In the introduction to our dataviz workshop at a Fortune 50, the Chief Operating Officer told the room of his employees that he was looking forward to seeing their work improve as a result of what they learned with us. Because, he said, what they wanted to see on the slides in their decision-making meetings was “your claim and the evidence that supports your claim.” Can I get an amen?

He wants to see something like this:

I don’t think he is unique at all. In fact, I am of the belief that most of us are filtering what information we choose to consume by how well it answers “So What?”. What’s your point? Many, perhaps the majority, of data visualizations are not answering “So What?” for our intended audiences and are under-used as a result.

Let’s walk through some examples, improving as we go.

Example 1: That Table

You’ve seen tables like this throughout your life, I’m sure. Tables presented in this typical, research-y way are a struggle for many folks because there is no evident point, no clear answer to “So What?”. The title doesn’t provide insight. There many be interesting points contained in the table, but it takes insider knowledge of the study, of how research is conducted, and of the possible implications of the data presented here to be able to answer “So What?” and that, my friends, is a tall order.

Example 2: Tesla’s Range

We are improving in that now we have a visualization of the data. The chart itself is a fairly familiar type – line charts are ubiquitous (even though this isn’t change over time, meaning a line might not be the right option).

Can you answer “So What?” when you look at this? All lines are going down as we move to the right, so you might answer “So What?” with something like “As speed increases, miles decrease.” But there are 4 lines, so maybe the answer to “So What?” is in the fact that the purple line is lowest? Or the red line is the highest? I don’t know. It’s a guessing game.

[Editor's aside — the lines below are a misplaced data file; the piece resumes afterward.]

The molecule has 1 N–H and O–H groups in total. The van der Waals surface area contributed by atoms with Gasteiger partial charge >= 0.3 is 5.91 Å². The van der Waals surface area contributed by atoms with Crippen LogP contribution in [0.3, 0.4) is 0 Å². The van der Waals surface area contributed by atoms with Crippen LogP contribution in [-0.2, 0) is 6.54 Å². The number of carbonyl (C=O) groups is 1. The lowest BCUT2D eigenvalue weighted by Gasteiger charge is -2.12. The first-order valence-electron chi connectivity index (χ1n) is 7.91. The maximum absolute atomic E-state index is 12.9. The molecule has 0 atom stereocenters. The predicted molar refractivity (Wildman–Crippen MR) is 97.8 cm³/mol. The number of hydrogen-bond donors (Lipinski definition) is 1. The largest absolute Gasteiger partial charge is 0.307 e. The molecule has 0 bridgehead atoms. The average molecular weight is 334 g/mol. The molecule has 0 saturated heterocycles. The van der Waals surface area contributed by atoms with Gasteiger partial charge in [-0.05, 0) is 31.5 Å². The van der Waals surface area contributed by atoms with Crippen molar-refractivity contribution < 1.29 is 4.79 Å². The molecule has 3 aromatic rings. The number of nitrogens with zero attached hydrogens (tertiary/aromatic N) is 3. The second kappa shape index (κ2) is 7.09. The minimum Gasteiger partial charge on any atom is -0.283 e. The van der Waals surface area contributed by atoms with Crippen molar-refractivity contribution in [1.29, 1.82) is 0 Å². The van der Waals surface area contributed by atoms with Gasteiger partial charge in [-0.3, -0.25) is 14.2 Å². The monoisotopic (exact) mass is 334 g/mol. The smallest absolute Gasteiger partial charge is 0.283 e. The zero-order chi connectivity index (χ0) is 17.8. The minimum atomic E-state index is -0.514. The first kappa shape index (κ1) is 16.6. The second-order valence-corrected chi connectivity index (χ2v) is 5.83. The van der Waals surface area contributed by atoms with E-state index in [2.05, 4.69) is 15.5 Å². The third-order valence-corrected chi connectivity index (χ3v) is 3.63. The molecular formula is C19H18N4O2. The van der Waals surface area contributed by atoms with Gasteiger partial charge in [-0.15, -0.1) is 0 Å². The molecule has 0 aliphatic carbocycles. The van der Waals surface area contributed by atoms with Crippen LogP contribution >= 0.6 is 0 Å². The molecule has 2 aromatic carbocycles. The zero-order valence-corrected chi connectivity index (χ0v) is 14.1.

The real kicker here is that the text preceding the chart assumes data literacy is commonplace, suggesting that the point will be evident if you just LOOK at the chart. However, the crux of the matter is that if the chart is as complex as the algorithms used by a bitcoin casino, then even the data literate might find themselves puzzled, left asking “So What?” The key takeaway or the ‘jackpot’ of information, if you will, needs to be as clearly stated in the title as the best winning odds are on a casino’s homepage. Without a straightforward title or a guiding interpretation, the data is as overwhelming as a bustling casino floor – full of noise but lacking direction.

Example 3: 5G vs. Corona Scatterplot

Check out that crystal-clear title: 5G doesn’t spread the coronavirus. Perfect! That answers “So What?” instantly. Excellent! But….

It still takes a LOT of data literacy skill to see how (or whether) that point is made evident in the chart itself. Scatterplots can be complicated for many viewers. We could actually take this as an opportunity to teach data literacy by adding some elements to the chart that would help readers interpret it, such as a second, comparison chart that would indicate what a strong correlation would need to look like. So, in this example, the title is on point but the graph needs a tweak in order to support that title.

Example 4: Britain’s Coal

This chart from the Guardian nails it. The title is a short, succinct point that quickly answers “So What?”. The graph shows the evidence to support that point by popping out the days at 0% coal with an eye-catching green. It works.

It works even though the chart type is novel. Instance charts are a fairly recent evolution, used to mark the extent of something at regular occurrences. Despite needing to learn some data literacy in how to read the chart if you’ve never seen it before, all of the elements (including the legend) in this visual are working together to answer “So What?”. And because this point is clear in the title, it makes learning how to read the chart easier. It teaches some data literacy.

Learn something new?

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